Responses (4)
  • Accepted Answer

    Wednesday, March 06 2013, 09:50 PM - #permalink
    Here's a link to WC3's Semantic Sensor Network Ontology

    "This ontology describes sensors and observations, and related concepts. It does not describe domain concepts, time, locations, etc. these are intended to be included from other ontologies via OWL imports.

    This ontology is developed by the W3C Semantic Sensor Networks Incubator Group (SSN-XG). For more information on the group's activities see:";
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  • Accepted Answer

    Wednesday, March 06 2013, 10:07 PM - #permalink
    In the paper Semantics for the Internet of Things: early progress and back to the future (PDF) by Payam Barnaghi, Wei Wang, Cory Henson And Kerry Taylor they provide a “Knowledge Hierarchy” in the context of the IoT.


    "The “big data” solutions and cloud platforms can provide infrastructure and tools for handling, processing and analyzing deluge of the IoT data. However, we still need efficient methods and solutions that can structure, annotate, share and make sense of the IoT data and facilitate transforming it to actionable knowledge and intelligence in different application domains. Since many of the devices and resources in IoT are highly distributed, heterogeneous, and resource constrained (e.g. battery powered devices, nodes with limited processing and memory capabilities), the requirements for designing services and applications in IoT are different from those currently used on the Internet and the Web (specifically in terms of interoperability, scalability, reliability, autonomy, security and privacy).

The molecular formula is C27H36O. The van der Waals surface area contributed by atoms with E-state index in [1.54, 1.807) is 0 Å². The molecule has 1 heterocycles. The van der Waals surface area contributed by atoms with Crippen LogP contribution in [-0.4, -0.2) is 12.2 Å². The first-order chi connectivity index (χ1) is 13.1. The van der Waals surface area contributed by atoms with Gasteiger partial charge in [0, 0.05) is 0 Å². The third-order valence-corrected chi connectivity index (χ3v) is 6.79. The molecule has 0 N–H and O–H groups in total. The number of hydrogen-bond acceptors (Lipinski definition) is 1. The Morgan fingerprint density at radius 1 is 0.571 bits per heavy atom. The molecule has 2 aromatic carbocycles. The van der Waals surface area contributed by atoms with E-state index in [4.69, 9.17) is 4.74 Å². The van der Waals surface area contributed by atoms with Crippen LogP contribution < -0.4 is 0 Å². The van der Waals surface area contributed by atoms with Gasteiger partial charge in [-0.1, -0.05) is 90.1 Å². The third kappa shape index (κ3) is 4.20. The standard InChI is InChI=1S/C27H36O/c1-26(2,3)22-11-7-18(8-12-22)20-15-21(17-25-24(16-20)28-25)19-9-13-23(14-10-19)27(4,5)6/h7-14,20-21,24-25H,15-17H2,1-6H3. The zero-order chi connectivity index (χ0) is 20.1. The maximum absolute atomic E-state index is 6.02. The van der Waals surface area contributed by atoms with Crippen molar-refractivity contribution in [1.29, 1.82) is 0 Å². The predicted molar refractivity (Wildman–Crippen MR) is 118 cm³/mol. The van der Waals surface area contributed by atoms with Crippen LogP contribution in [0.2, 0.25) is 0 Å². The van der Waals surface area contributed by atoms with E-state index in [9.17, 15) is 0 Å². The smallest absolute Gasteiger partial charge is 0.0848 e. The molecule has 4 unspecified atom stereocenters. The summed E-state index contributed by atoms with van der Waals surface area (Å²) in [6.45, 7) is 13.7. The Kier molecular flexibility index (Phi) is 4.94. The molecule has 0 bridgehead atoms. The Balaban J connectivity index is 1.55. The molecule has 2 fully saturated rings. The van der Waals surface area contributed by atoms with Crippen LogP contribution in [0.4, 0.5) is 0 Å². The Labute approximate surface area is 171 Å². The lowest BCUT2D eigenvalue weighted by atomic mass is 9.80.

Full paper can be found here.(PDF)


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  • Accepted Answer

    Wednesday, March 06 2013, 10:38 PM - #permalink
    Some additional initiatives:
    Internet-of-Things Architecture

    "IoT-A’s overall technical objective is to create the architectural foundations of the Future Internet of Things, allowing seamless integration of heterogeneous IoT technologies into a coherent architecture and their federation with other systems of the Future Internet."